Can an employer be held responsible for an injured worker’s significant weight gain? If the weight gain is a consequence of a compensable injury, then yes, according to the Idaho Supreme Court.
The court found that an employer’s liability extends to secondary medical issues caused by compensable injuries, and in a case involving an employee’s significant weight gain while recovering from a back injury there was no question the two were causally connected.
Injury required immediate surgery
Daniel Sharp injured his lower back in August 2015 while working as a plumber for Thomas Brothers Plumbing. Sharp was 5 feet 6 inches tall and weighed 250 pounds at the time of the injury. His height and weight meant he was already classified as obese, according to medical standards.
Sharp was diagnosed with a large vertebral disc herniation in his spine and was referred to a neurosurgeon who found evidence of early symptoms of a condition that can cause permanent paralysis. This required immediate surgery, and Sharp was told he had to lose weight to avoid complications.
Instead, Sharp’s weight increased to 280 pounds. Shortly after the surgery, Sharp began physical therapy and continued to have pain in both of his legs and his lower back. He was treated by several doctors during this time, all of whom expressed concern about Sharp’s obesity.
Independent exam results in work restrictions
In May 2016, Sharp began ongoing pain management treatment with a nurse practitioner who recorded his weight as 323 pounds. An independent medical exam revealed a pain syndrome from compressed nerve roots in the lower back caused by the workplace injury, symptom magnification, chronic pain syndrome and probable depression.
The doctor who conducted the independent exam found Sharp had reached maximum medical improvement and restricted him to lifting no more than 50 pounds occasionally and avoiding repetitive bending, twisting, stooping and prolonged exposure to low frequency vibration.
Failed attempts to lose weight
Throughout pain management treatment for the next year, Sharp told the nurse he was trying to lose weight by doing things like cutting out snacks, but was unsuccessful. His weight increased to 334 pounds, leading him to file a workers’ compensation claim in April 2018 requesting additional medical benefits, total permanent disability benefits and attorney fees.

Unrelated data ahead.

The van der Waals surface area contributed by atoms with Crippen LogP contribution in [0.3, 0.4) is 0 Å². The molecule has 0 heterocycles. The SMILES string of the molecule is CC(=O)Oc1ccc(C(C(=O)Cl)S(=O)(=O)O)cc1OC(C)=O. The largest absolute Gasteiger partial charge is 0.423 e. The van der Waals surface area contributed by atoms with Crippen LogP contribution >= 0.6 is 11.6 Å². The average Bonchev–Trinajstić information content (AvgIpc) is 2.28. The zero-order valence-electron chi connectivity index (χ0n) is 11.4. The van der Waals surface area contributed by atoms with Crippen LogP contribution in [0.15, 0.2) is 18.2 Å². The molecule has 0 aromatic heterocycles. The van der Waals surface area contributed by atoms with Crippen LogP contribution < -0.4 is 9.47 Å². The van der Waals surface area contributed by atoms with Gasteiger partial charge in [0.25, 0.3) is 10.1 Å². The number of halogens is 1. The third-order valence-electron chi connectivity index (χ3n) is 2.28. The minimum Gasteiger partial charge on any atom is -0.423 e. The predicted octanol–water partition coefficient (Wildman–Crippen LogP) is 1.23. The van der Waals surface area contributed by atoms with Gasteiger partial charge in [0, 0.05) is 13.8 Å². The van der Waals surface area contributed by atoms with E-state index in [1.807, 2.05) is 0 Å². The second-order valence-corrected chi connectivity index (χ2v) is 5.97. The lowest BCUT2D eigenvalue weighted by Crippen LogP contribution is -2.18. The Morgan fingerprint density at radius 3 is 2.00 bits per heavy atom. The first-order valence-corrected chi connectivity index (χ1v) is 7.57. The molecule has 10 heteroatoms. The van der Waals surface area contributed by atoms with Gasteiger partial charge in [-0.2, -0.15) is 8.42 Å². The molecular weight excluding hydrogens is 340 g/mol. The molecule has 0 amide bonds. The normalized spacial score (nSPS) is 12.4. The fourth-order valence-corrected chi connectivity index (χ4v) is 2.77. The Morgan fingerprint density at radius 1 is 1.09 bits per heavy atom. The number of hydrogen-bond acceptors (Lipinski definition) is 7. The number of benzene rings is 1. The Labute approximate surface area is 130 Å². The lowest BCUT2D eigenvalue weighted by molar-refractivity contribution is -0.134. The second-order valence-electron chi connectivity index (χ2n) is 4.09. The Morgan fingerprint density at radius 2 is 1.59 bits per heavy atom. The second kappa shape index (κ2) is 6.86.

A second independent medical exam from a different doctor resulted in further restrictions of:
- no more than four hours of work per day
- no more than five minutes continuous walking or standing
- no more than 20 minutes continuous sitting
- no lifting of more than 10 pounds from waist level
- no lifting at all from floor level, and
- no stooping, bending, kneeling, crawling or climbing.
Vocational rehabilitation experts who testified in front of the Idaho Industrial Commission said Sharp was totally disabled under the most recent work restrictions.
Commission: Weight gain not related to injury
The commission found that Thomas Brothers Plumbing was liable for certain unpaid medical expenses but not for dietician services to help Sharp lose weight. It also found the post-injury weight gain was a change that wasn’t caused by the workplace incident.
This decision was based on the original 2016 independent medical exam because the commission felt this exam best reflected Sharp’s condition at the time he was declared at maximum medical improvement.
Sharp asked for reconsideration, which the commission denied, so he filed an appeal in the state’s Supreme Court.
‘Consequences from compensable injury are also compensable’
The Supreme Court found that the commission erred by:
- basing its decision on the original exam rather than the one conducted closer to the time of the hearing, and
- focusing on who was at fault rather than looking for a work-related connection for Sharp’s condition.
Employer liability extends to a compensable injury’s secondary consequences, and in Sharp’s case there was no question his back injury caused his complications with pain and weight gain, according to the court.
The court went so far as to adopt a rule stating that “the consequences flowing from a compensable injury are also compensable” unless they’re the result of conduct from deliberate disregard of a risk.
In Sharp’s case, the court found that while many medical practitioners told him to lose weight, none of them gave him any meaningful advice on how to do so, meaning his continued weight gain couldn’t be counted as deliberate disregard. Further, Sharp detailed his attempts to lose weight while being seen by the nurse practitioner, so there was evidence he was attempting to follow what advice was given.